Review: Brand New captivate a screaming, churning mass of fans at Jannus Live in St. Petersburg
There’s no doubt Jannus Live was the beating heart of downtown St. Petersburg Sunday night, with about 2,000 fans pulsing in the city’s core as they rocked out to alternative rock outfit Brand New.
Tickets to the much-anticipated gig sold out in less than an hour back in May, despite the band ironically not releasing anything brand new in five years.
And fans had to wait a little longer. Just after the lights went down and the crowd grew restless, Olivia Newton-John’s Please Don’t Keep Me Waiting comically played out in its entirety. Then the smokey silhouette of frontman Jesse Lacey appeared behind a flora-wrapped mic stand.
In lieu of busting out hard (which it’d be so easy to do), the band opened with less-known Untitled 01 from 2006 demo collection Fight Off Your Demons. They stayed shrouded in darkness through the beginning of You Won’t Know until drummer Brian Lane was solely illuminated on his first note. You could smell the build to the first break. The percolating crowd was hungry for it and completely erupted when it finally came. Lacey dished out his trademark screams and yelping emo wails like only he can do, and it was only the second song.
It went like that -- the crowd hinging on and releasing at every delicately engineered climax -- through Degausser, Sic Transit Gloria… Glory Fades, I Will Play My Game Beneath the Spin Light and The Quiet Things That No One Ever Knows. Beer cans, shoes, sunglasses and other unidentifiable objects flew across the crowd. Mosh pits and crowd-surfers formed and fell. What a sight it must have been from the stage.
The guts of the show detoured from the much beloved albums Deja Entendu and The Devil and God Are Raging Inside Me and touched on Fight Your Demons, Your Favorite Weapon and their last release, Daisy. Playing less-popular songs didn't matter -- the unpredictable, two-car-sized mosh pit continued well through Gasoline, Moshi Moshi and the dual-drummed You Stole.
Sprinkling slower songs into the setlist made sense, as Lacey’s voice had begun to crack and rasp by the time they got to Okay I Believe You, But My Tommy Gun Don’t. But the unplanned textures and nuances gave the tracks added depth, especially if you were keen enough to catch some of Lacey’s intended subtle additions (e.g. adding the line “they’re all underwater now” in closer Play Crack the Sky).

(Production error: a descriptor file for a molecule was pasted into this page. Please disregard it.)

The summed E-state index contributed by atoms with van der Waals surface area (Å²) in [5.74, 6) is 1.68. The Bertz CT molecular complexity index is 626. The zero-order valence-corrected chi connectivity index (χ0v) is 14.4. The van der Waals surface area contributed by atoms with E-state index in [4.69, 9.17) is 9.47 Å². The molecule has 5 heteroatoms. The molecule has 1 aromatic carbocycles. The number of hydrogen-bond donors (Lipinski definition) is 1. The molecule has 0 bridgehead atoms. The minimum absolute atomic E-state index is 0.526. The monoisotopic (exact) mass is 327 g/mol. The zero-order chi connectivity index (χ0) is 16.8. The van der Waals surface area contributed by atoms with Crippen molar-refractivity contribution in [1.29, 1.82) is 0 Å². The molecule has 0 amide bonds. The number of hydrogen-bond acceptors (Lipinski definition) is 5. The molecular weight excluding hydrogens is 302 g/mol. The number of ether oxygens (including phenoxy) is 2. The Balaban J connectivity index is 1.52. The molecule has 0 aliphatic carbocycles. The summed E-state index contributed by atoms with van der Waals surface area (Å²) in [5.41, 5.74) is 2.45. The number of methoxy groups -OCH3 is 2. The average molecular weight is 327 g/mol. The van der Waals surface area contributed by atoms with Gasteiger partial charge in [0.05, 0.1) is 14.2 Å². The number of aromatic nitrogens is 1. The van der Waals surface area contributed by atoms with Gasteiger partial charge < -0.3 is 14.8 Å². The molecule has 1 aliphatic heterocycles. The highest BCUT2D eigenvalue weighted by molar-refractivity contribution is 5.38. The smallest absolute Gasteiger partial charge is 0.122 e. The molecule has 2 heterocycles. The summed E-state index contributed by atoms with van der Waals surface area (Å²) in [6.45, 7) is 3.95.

A surprise standout sprouted out of the slow-burning Limousine (MS Rebridge), which featured the lead singer from opener Foxing on the trumpet. Visibly in the zone, he was up in Lacey’s face, shouting back the lyrics. The eight-minute track exemplified the entire set: Build, break, fade out, repeat.
One of the loudest and most powerful moments happened in Sowing Season, where everything stopped except Lacey’s amped-up vocal and 2,000 people screaming the lyrical apex with him: “I am not your friend. I’m just a man who knows how to feel. I’m not your friend. I’m not your lover. I’m not your family.” Chills.
Brand New harnessed something enviable: Complete crowd captivation. Fans were too busy bubbling to chat, and the crowd too unstable to wave many smartphones overhead. The audience majority was by and large present, a rare experience seen in a mass of millennials.
The static setlist told a story, as did all the bandmates (except Lane) remaining on the dark side of the light. Their music was bigger than them, and it surged into the beating heart of downtown St. Petersburg, creating an unforgettable sweaty, communal culmination.
I can’t explain why their moody and morbid songs resonate with oft-nihilistic millennials, or why, if they booked another show with no new material, it, too, would sell out. There’s just something about Brand New.
-- Stephanie Bolling, tbt*